Ideally, data should come from measuring the actual systems and services, or at least from independent third parties, rather than reports from the service providers themselves. Not to impugn digital vendors, but it’s not uncommon for providers to report no issues, only for customers to later discover that the slowdowns their people experienced were caused by a widespread outage.
In some cases, IT still won’t be able to fix the problem. If a cloud provider or ISP goes down, your employees will still get knocked offline. But at least you’ll know what’s happening and can respond appropriately.
More importantly, when you have visibility into the full digital experience, you can take proactive steps to improve it. The opposite is also very true: If you don’t understand the experience, you can never be able to improve it. That might mean talking with a provider about a higher-tier service with better failover options. It could mean negotiating stricter service-level agreements (SLAs) for your mission-critical applications. In all cases, when you collect quality, unbiased data from the upstream systems and services you use, you can hold your providers accountable. You can verify that they’re living up to the SLAs you’ve contracted. And if they’re not, you can demand restitution or even switch providers.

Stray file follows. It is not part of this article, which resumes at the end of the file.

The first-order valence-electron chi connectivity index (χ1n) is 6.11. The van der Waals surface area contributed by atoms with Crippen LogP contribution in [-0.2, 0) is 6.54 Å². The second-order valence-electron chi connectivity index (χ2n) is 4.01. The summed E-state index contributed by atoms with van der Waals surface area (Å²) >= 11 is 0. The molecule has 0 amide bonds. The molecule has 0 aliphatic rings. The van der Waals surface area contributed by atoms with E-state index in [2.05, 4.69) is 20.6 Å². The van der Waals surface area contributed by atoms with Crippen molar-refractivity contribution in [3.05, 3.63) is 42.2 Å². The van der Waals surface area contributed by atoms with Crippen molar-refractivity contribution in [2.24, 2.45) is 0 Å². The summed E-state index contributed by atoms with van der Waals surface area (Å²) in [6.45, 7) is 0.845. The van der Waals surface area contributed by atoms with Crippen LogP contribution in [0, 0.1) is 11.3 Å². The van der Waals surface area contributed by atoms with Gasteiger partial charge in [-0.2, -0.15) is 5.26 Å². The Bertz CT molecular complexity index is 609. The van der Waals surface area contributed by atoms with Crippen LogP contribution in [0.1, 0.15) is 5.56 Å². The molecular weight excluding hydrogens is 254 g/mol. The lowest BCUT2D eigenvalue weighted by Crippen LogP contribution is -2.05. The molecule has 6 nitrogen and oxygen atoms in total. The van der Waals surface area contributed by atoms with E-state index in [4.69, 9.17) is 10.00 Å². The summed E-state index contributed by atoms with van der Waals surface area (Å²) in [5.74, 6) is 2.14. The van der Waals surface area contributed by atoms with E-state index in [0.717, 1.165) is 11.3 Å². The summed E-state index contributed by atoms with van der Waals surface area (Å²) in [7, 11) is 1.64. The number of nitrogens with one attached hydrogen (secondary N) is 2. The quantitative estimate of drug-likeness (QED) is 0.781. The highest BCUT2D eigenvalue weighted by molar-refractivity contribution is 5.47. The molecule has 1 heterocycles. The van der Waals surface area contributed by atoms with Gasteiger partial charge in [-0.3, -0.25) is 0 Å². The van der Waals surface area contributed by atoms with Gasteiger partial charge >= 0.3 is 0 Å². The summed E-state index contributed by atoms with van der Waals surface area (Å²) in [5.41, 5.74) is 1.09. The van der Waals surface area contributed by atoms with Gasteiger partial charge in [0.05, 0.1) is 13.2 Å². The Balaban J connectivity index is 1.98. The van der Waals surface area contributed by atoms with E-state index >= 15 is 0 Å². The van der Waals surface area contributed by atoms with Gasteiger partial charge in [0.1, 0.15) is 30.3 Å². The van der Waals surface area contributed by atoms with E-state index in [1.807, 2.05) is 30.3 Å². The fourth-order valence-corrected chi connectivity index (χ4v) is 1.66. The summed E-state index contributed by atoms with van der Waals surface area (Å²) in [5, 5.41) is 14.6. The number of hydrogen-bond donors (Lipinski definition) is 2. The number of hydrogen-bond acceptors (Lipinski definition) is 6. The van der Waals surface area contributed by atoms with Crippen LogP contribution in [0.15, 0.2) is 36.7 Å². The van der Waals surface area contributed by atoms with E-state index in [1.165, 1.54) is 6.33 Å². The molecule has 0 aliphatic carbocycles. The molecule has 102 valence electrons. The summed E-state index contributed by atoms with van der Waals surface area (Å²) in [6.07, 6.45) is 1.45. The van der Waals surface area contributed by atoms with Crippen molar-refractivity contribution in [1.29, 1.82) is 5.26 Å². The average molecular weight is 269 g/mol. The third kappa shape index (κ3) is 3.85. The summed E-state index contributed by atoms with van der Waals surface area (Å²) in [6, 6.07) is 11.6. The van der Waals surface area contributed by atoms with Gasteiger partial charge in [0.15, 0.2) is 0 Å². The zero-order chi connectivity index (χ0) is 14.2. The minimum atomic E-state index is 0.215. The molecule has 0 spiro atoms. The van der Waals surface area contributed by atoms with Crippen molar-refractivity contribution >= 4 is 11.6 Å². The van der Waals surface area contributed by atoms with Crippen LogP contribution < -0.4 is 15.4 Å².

Navigating the New Normal
Back when most employees worked from an office, accessing applications hosted in the corporate data center, deep visibility into the application experience was not viewed as critical. The companies investing heavily in that kind of monitoring usually focused on customer-facing services, such as digital retailers that needed to know immediately if customers were seeing slow page loads or couldn’t access their shopping carts.
As more companies shift to hybrid work though, and with digital employee experience becoming a critical employer differentiator, enterprises increasingly need that level of insight for their workers. In a post-pandemic world, you’re now competing with every other company in your industry, anywhere in the world, to attract and retain the best people. If you can’t provide a consistently good digital experience for your workers no matter where they connect, someone else likely can.